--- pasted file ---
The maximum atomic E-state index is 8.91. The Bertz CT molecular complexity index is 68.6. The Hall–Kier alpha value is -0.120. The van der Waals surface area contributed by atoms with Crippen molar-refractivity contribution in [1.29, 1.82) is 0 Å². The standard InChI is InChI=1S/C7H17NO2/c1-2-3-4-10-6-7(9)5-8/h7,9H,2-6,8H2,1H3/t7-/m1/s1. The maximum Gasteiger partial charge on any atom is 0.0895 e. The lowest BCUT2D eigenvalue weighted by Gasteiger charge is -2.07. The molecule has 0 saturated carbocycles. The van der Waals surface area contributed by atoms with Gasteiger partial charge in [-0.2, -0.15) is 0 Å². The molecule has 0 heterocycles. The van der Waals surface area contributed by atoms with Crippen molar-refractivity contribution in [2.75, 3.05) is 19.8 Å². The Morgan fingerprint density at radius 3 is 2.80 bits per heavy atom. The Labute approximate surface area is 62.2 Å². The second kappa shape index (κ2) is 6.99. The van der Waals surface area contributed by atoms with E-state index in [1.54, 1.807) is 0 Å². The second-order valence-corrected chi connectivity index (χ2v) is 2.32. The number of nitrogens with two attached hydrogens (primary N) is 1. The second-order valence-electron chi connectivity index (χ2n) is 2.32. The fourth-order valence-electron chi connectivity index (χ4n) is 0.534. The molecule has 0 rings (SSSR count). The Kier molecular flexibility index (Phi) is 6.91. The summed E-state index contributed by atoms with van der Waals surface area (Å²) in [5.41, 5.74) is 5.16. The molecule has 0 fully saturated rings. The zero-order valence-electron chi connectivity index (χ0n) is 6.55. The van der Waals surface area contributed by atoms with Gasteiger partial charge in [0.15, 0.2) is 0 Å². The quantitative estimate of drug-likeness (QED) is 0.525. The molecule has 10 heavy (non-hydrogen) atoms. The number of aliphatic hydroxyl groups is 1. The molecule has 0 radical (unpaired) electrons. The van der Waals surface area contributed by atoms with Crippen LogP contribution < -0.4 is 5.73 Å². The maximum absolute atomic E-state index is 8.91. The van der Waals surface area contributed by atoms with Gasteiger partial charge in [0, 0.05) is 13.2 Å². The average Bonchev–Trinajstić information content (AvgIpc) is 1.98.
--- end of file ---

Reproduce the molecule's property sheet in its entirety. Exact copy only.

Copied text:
The maximum atomic E-state index is 8.91. The Bertz CT molecular complexity index is 68.6. The Hall–Kier alpha value is -0.120. The van der Waals surface area contributed by atoms with Crippen molar-refractivity contribution in [1.29, 1.82) is 0 Å². The standard InChI is InChI=1S/C7H17NO2/c1-2-3-4-10-6-7(9)5-8/h7,9H,2-6,8H2,1H3/t7-/m1/s1. The maximum Gasteiger partial charge on any atom is 0.0895 e. The lowest BCUT2D eigenvalue weighted by Gasteiger charge is -2.07. The molecule has 0 saturated carbocycles. The van der Waals surface area contributed by atoms with Gasteiger partial charge in [-0.2, -0.15) is 0 Å². The molecule has 0 heterocycles. The van der Waals surface area contributed by atoms with Crippen molar-refractivity contribution in [2.75, 3.05) is 19.8 Å². The Morgan fingerprint density at radius 3 is 2.80 bits per heavy atom. The Labute approximate surface area is 62.2 Å². The second kappa shape index (κ2) is 6.99. The van der Waals surface area contributed by atoms with E-state index in [1.54, 1.807) is 0 Å². The second-order valence-corrected chi connectivity index (χ2v) is 2.32. The number of nitrogens with two attached hydrogens (primary N) is 1. The second-order valence-electron chi connectivity index (χ2n) is 2.32. The fourth-order valence-electron chi connectivity index (χ4n) is 0.534. The molecule has 0 rings (SSSR count). The Kier molecular flexibility index (Phi) is 6.91. The summed E-state index contributed by atoms with van der Waals surface area (Å²) in [5.41, 5.74) is 5.16. The molecule has 0 fully saturated rings. The zero-order valence-electron chi connectivity index (χ0n) is 6.55. The van der Waals surface area contributed by atoms with Gasteiger partial charge in [0.15, 0.2) is 0 Å². The quantitative estimate of drug-likeness (QED) is 0.525. The molecule has 10 heavy (non-hydrogen) atoms. The number of aliphatic hydroxyl groups is 1. The molecule has 0 radical (unpaired) electrons. The van der Waals surface area contributed by atoms with Crippen LogP contribution < -0.4 is 5.73 Å². The maximum absolute atomic E-state index is 8.91. The van der Waals surface area contributed by atoms with Gasteiger partial charge in [0, 0.05) is 13.2 Å². The average Bonchev–Trinajstić information content (AvgIpc) is 1.98.